Polaroid has been left behind, but it has a new idea that may help it regain some of its luster.
In a partnership with startup Fotobar, Polaroid plans to open a chain of retail locations.
What will they be selling?
Customers will select pictures that they've taken with their phones, wirelessly transmit them to workstations, and edit them with filters.
"Once the images are uploaded, customers will be able to choose from a wide variety of materials, substrates and framing options for their individual works of art – all of which are handcrafted and shipped worldwide to the consumer in just a few days," Polaroid explained in its press release. "Images can be framed, matted, and/or printed directly onto a variety of unique substrates including canvas, metal, acrylic, wood and bamboo."
The first store will open in February in Florida. Polaroid plans to have a total of 10 locations nationwide by the end of 2013. Fotobar CEO Warren Struhl told Fast Company that he envisions "thousands" of these stores worldwide.
Will Oremus at Slate praised the concept, writing that it's "so simple and natural that it just might work."
"Having lost its way in a high-tech world, Polaroid is going back to ' high touch,'" wrote Oremus. "If it succeeds, the company will have pulled off a feat that few foresaw: returning to relevance in the age of Instagram."
It's about the experience. For instance, the first store will have a room called "The Studio," which will serve as a hosting room for photo classes and private parties, while doubling as a studio for portraits. The idea is to make the stores recreation destinations, rather than a simple photo shop.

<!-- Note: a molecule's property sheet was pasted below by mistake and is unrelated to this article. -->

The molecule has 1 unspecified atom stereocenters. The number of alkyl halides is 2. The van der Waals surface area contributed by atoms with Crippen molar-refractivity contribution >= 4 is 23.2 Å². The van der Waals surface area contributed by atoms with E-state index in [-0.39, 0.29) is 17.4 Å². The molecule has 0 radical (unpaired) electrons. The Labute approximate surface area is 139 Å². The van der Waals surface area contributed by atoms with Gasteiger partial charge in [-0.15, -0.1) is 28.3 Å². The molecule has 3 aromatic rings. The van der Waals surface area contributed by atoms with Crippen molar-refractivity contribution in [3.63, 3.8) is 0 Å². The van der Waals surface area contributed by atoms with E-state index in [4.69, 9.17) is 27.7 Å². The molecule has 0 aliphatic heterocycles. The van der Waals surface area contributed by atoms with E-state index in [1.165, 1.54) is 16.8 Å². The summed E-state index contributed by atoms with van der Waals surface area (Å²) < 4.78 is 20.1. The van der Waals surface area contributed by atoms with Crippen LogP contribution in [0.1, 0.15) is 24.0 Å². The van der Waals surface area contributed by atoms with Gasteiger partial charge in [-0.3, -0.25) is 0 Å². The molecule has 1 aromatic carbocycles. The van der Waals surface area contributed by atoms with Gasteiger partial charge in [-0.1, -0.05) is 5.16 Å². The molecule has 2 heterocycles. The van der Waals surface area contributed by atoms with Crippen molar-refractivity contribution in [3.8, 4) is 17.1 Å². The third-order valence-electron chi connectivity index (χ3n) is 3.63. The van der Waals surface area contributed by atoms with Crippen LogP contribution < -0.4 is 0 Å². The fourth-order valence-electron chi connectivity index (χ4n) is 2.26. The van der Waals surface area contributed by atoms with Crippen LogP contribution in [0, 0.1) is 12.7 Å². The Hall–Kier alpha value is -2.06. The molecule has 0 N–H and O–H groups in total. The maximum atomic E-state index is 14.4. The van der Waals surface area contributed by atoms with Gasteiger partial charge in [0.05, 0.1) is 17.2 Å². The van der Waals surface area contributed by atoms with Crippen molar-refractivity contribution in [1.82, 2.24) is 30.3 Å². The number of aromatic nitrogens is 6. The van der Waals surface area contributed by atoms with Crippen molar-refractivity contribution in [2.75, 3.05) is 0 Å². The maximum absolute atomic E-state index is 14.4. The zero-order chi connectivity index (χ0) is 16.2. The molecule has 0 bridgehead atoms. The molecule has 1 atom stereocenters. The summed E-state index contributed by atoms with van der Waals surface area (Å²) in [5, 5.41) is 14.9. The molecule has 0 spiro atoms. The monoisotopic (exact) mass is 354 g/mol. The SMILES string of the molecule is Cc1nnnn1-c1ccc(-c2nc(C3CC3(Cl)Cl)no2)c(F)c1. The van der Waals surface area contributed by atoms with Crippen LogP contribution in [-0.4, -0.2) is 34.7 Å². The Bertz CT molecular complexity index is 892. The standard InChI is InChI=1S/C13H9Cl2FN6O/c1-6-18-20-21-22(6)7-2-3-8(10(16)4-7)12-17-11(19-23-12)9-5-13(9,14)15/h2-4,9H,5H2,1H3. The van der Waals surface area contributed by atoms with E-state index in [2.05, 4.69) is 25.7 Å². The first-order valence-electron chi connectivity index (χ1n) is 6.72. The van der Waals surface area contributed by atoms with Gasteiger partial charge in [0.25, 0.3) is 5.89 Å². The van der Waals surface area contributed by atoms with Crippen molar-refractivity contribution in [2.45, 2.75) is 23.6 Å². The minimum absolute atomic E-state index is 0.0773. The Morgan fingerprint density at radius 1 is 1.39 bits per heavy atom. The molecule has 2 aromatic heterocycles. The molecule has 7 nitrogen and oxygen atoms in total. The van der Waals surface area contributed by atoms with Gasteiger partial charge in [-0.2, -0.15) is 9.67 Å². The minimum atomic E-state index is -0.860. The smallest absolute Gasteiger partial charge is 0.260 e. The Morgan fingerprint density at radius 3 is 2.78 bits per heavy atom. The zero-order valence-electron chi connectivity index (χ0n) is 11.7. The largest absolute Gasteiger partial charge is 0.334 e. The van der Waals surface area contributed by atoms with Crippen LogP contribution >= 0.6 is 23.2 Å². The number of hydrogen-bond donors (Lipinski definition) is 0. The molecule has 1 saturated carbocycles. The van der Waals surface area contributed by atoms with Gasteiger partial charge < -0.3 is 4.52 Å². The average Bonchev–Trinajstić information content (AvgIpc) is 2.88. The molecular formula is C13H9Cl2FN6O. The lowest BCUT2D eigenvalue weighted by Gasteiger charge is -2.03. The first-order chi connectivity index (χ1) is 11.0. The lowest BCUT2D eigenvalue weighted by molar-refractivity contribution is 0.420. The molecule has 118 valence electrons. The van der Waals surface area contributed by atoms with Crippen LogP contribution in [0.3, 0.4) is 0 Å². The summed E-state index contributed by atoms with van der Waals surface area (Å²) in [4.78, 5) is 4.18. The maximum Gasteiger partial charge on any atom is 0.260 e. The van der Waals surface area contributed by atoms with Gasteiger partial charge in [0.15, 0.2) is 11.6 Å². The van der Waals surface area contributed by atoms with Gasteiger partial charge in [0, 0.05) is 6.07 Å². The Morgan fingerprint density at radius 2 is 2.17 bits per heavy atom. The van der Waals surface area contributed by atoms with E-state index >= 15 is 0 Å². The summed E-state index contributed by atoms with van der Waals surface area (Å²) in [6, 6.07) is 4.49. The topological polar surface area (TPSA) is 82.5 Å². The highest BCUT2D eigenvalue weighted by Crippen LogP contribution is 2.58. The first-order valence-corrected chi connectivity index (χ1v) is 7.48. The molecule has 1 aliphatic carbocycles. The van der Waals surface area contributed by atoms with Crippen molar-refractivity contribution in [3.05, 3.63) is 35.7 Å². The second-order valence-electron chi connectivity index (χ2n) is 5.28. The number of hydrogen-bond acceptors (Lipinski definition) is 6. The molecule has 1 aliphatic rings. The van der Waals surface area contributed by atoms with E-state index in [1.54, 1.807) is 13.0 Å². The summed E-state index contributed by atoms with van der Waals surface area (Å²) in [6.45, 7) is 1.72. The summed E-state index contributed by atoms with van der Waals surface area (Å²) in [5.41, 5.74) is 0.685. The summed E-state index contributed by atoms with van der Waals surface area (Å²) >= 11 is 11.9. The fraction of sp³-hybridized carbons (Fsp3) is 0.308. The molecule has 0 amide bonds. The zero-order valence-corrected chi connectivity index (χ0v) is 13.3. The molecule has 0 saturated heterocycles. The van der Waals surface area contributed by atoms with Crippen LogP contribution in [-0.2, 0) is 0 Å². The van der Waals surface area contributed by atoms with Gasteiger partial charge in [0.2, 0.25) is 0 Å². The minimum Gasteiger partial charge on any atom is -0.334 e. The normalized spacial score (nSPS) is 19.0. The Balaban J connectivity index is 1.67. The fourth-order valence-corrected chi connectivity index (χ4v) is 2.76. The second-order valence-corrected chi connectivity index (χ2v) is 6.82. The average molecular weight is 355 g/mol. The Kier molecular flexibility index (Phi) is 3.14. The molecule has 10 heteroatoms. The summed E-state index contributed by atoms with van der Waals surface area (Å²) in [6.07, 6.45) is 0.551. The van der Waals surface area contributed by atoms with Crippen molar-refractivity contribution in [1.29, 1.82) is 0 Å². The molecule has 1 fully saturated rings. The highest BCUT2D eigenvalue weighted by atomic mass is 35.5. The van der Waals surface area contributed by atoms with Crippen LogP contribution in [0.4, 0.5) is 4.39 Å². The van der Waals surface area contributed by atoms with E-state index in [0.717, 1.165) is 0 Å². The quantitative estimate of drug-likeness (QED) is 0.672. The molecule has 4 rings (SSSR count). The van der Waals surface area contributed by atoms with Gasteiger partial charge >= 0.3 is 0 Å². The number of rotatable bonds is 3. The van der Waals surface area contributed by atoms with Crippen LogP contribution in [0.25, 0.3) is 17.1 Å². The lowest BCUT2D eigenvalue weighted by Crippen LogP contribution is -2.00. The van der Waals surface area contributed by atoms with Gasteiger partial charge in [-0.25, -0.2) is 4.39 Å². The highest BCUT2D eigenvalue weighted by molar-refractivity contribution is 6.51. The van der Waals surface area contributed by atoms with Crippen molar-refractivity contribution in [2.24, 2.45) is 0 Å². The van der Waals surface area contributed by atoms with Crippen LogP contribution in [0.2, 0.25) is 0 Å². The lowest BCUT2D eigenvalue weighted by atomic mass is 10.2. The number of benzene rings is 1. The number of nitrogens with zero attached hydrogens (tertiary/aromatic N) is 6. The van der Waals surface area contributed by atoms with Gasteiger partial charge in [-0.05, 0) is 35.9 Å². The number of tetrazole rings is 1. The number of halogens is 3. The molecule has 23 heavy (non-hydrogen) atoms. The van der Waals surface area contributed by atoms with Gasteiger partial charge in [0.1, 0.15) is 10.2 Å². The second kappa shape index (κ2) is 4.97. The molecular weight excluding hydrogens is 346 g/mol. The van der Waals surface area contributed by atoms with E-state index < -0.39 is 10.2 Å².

Still, in the end, Polaroid and Fotobar are trying to capitalize on one thing: a desire for tangibility.
That's a divergence from Polaroid's old brand — it was always about immediacy. It's one of the many photography trends that led to the brand's downfall. After all, now anyone can get their digital pictures uploaded and share them instantly.
This concept will help Polaroid market itself as a boutique photography brand — not a symbol of an outdated method for instant gratification that was passed by long ago.
If it turns out that enough people still want a sort of permanence to their photos, this is a smart way to fill that hole, and it could make Polaroid relevant again.
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